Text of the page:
Unlike the 26S proteasome, Cdc48 can engage and unfold compact, tailless substrates. We observed robust unfolding of K48-RED in the presence of Ufd1/Npl4 (Cdc48•UN) under multiple-turnover conditions (Supplementary Figure 1D), for which Michaelis–Menten analyses revealed a kcat of 0.88 min−1 and a KM of 4.4 μM (Fig. 1c). No unfolding occurred in the absence of UN or when using the substrate variant that lacked K48-linked branches on the linear tetra-ubiquitin fusion (Supplementary Figure 1D). Previous studies of Cdc48 or p97 were limited to the analysis of single-turnover unfolding, because substrate translocation stalled on long ubiquitin chains18 and required ubiquitin cleavage by the deubiquitinase Otu1 for release from the complex19. In contrast, the branched and rather short ubiquitin modifications on our substrates allow processive, multiple-turnover unfolding by Cdc48. Considering previous observations of motor stalling on long ubiquitin chains, while substrate moieties themselves were completely threaded18,19, we favor a model for the processing of our substrates in which the short ubiquitin modifications are unfolded and co-translocated through Cdc48. That the central pore of Cdc48 has the plasticity to accommodate the multiple polypeptide chains that needed to be translocation for such a branched substrate is conceivable, given previous observations of other AAA+ motors, like the 26S proteasome and the bacterial ClpX, simultaneously translocating three or more overlapping polypeptides23,24,25.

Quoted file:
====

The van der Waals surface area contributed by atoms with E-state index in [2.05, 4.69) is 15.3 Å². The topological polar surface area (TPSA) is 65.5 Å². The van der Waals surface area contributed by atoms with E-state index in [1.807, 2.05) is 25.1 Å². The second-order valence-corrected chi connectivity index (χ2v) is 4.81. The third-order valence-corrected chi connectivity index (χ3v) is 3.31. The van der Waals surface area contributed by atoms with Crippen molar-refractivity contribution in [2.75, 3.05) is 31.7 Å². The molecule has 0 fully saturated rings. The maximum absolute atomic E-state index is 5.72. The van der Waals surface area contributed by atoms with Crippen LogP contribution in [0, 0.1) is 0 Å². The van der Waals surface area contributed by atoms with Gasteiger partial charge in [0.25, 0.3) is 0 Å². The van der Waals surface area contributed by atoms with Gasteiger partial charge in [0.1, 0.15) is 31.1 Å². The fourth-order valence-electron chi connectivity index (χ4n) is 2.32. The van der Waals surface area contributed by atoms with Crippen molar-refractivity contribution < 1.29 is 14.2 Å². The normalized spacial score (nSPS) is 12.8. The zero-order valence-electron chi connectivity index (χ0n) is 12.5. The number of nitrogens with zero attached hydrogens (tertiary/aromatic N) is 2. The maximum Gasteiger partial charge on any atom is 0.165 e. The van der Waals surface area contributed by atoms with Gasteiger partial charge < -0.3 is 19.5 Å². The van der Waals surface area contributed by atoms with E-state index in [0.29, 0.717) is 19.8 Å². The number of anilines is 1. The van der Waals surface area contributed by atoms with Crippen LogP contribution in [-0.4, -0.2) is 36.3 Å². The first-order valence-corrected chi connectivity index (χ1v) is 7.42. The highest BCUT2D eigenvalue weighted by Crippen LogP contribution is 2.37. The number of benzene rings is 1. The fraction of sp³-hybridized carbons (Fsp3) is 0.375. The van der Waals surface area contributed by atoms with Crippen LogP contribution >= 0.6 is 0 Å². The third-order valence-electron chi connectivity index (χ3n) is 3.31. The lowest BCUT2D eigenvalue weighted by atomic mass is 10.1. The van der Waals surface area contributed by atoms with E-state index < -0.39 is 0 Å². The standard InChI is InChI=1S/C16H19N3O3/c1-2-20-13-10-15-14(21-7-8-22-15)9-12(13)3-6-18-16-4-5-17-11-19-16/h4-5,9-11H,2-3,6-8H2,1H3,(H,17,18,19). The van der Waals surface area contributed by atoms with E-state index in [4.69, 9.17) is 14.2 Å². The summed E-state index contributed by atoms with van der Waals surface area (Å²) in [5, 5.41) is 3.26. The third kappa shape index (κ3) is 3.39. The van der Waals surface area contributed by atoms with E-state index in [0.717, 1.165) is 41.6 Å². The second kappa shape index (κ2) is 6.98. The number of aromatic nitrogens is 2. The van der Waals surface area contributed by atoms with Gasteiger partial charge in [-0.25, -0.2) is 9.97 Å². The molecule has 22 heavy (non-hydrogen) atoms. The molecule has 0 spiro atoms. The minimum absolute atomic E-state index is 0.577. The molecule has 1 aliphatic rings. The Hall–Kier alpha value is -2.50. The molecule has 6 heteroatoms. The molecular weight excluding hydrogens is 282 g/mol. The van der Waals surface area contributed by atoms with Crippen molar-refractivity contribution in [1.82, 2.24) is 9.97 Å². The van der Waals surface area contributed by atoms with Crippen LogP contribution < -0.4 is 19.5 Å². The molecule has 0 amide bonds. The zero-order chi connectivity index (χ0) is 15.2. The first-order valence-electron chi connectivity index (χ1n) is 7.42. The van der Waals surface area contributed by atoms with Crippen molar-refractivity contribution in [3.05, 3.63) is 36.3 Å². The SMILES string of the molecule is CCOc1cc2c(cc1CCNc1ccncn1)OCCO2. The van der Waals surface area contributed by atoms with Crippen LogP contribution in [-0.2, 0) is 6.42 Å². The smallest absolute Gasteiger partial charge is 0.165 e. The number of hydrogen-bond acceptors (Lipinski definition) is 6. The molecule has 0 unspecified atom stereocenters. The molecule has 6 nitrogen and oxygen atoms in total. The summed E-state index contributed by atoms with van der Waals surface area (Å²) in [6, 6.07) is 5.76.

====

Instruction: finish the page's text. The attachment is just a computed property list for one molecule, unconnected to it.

Whereas measuring steady-state processing by Cdc48 required using the red substrate, which unfolds irreversibly, monitoring handoff to the proteasome depended on the refolding-competent green variant. To confirm that both forms are equivalently recognized and processed by Cdc48•UN, we directly compared their single-turnover unfolding. Photoactivation of mEOS3.2 leads to incomplete conversion26, and using a mixture with ~40% green and ~60% red substrate allowed us to simultaneously monitor unfolding of both variants within the same sample. The fluorescence changes for the red variant followed a double-exponential decay (Fig. 1d), in which the slower phase with lower amplitude probably originated from a differentially ubiquitinated species. The green substrate showed only single-exponential behavior (Fig. 1e), likely because the second, slow phase was masked by the increase in fluorescence when the fast-processed species reaches the steady-state equilibrium of Cdc48-induced unfolding and spontaneous refolding. Importantly, however, the dominant fast unfolding phase for K48-RED and K48-GREEN showed very similar rate constants of k = 0.72 min−1 and k = 0.56 min−1, respectively (Supplementary Table 2). Additionally, the kinetics for unfolding of the green fraction agreed with the rate for K48-GREEN that had not been exposed to photo-activation (k = 59 min−1, Fig. 1f). To confirm that the ubiquitinated green substrate is indeed fully translocated and not stalled on the complex, we performed a competition assay, in which we observed robust unfolding of K48-RED after Cdc48•UN had reached steady state in processing K48-GREEN (Supplementary Figure 2). Together, these data indicate that K48-GREEN is completely translocated and behaves like the red substrate in multiple-turnover unfolding by Cdc48.